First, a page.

• Another idea is to set off extra loud fireworks from a safe distance that will wake up the HLS scum and everybody else for miles around....
  • From the comfort of your own home, you can swamp all these bastards with send no money offers. They cause huge inconvenience and can give them a bad credit rating. Order them taxis, pizzas, curries, etc, the possibilities are endless.
  • Above all, stay free and safe, and don't get caught. The more preparation you do the better.... Think, think, think. Don't lick stamps, use gloves when pasting stuff.... No idle talk in pubs. Burn your shoes and clothes after your night of action.[21]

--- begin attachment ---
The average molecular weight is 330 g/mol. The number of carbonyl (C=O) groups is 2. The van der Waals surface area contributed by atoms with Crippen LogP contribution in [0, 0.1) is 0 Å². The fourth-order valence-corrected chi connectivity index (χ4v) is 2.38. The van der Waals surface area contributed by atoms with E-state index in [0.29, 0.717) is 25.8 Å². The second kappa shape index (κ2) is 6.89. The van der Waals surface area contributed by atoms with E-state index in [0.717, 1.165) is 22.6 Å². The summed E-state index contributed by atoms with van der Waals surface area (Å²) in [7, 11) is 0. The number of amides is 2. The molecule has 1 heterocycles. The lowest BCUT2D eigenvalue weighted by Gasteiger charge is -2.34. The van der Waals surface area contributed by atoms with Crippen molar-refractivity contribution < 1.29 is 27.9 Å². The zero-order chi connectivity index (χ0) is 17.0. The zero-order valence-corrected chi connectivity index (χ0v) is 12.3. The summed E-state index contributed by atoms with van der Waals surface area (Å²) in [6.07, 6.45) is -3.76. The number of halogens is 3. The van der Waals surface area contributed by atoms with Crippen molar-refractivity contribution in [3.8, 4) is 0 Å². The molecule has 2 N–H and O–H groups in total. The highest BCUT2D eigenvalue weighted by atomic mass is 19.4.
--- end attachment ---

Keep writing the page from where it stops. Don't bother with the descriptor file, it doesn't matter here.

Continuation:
A few months later, HLS marketing director Andrew Gay was attacked on his doorstep with a chemical spray to his eyes which left him temporarily blinded. [4]


The campaign continues to develop new tactics and targets. In 2006 alone, SHAC activists were charged with and found guilty of burglary [22], affray [23], illegal street collection [24], highway obstruction [25], public order offences [26], inciting violence and terror [27] and stalking. [27]


Alleged ties to ALF

Robin Webb, who runs the Animal Liberation Press Office, addresses a meeting of SHAC.
Robin Webb, who runs the Animal Liberation Press Office, addresses a meeting of SHAC.